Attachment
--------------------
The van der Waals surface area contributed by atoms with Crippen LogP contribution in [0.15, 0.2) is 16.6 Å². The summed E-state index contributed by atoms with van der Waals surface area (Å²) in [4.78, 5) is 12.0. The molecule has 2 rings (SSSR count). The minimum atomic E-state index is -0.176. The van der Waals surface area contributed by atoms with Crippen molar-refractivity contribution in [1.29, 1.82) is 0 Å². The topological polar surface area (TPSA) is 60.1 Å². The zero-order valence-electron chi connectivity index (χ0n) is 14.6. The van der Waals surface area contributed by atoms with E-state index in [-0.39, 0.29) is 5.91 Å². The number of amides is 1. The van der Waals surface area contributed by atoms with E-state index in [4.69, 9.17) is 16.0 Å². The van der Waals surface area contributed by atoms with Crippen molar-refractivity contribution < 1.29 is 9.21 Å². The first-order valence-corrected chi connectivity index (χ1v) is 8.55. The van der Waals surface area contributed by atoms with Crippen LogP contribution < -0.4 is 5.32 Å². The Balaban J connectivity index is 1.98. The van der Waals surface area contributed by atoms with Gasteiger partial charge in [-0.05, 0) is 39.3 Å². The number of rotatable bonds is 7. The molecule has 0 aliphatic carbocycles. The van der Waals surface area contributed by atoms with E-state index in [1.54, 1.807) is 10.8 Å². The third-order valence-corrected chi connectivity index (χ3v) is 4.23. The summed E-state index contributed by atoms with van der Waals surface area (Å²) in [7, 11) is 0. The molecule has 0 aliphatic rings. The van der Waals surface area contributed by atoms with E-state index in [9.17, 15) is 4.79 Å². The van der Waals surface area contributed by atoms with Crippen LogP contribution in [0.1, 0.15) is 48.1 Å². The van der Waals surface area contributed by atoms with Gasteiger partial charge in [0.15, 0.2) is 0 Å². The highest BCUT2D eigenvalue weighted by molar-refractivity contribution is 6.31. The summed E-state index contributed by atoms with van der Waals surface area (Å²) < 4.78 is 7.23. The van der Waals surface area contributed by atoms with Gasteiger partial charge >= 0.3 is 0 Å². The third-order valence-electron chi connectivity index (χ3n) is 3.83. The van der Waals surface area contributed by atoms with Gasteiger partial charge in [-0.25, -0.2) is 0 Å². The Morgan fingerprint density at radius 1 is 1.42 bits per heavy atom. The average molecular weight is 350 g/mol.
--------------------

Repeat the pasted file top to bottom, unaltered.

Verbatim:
The van der Waals surface area contributed by atoms with Crippen LogP contribution in [0.15, 0.2) is 16.6 Å². The summed E-state index contributed by atoms with van der Waals surface area (Å²) in [4.78, 5) is 12.0. The molecule has 2 rings (SSSR count). The minimum atomic E-state index is -0.176. The van der Waals surface area contributed by atoms with Crippen molar-refractivity contribution in [1.29, 1.82) is 0 Å². The topological polar surface area (TPSA) is 60.1 Å². The zero-order valence-electron chi connectivity index (χ0n) is 14.6. The van der Waals surface area contributed by atoms with E-state index in [-0.39, 0.29) is 5.91 Å². The number of amides is 1. The van der Waals surface area contributed by atoms with E-state index in [4.69, 9.17) is 16.0 Å². The van der Waals surface area contributed by atoms with Crippen molar-refractivity contribution < 1.29 is 9.21 Å². The first-order valence-corrected chi connectivity index (χ1v) is 8.55. The van der Waals surface area contributed by atoms with Crippen LogP contribution < -0.4 is 5.32 Å². The Balaban J connectivity index is 1.98. The van der Waals surface area contributed by atoms with Gasteiger partial charge in [-0.05, 0) is 39.3 Å². The number of rotatable bonds is 7. The molecule has 0 aliphatic carbocycles. The van der Waals surface area contributed by atoms with E-state index in [1.54, 1.807) is 10.8 Å². The third-order valence-corrected chi connectivity index (χ3v) is 4.23. The summed E-state index contributed by atoms with van der Waals surface area (Å²) in [7, 11) is 0. The molecule has 0 aliphatic rings. The van der Waals surface area contributed by atoms with E-state index in [9.17, 15) is 4.79 Å². The van der Waals surface area contributed by atoms with Crippen LogP contribution in [0.1, 0.15) is 48.1 Å². The van der Waals surface area contributed by atoms with Gasteiger partial charge in [0.15, 0.2) is 0 Å². The highest BCUT2D eigenvalue weighted by molar-refractivity contribution is 6.31. The summed E-state index contributed by atoms with van der Waals surface area (Å²) < 4.78 is 7.23. The van der Waals surface area contributed by atoms with Gasteiger partial charge >= 0.3 is 0 Å². The third-order valence-electron chi connectivity index (χ3n) is 3.83. The van der Waals surface area contributed by atoms with Gasteiger partial charge in [-0.25, -0.2) is 0 Å². The Morgan fingerprint density at radius 1 is 1.42 bits per heavy atom. The average molecular weight is 350 g/mol.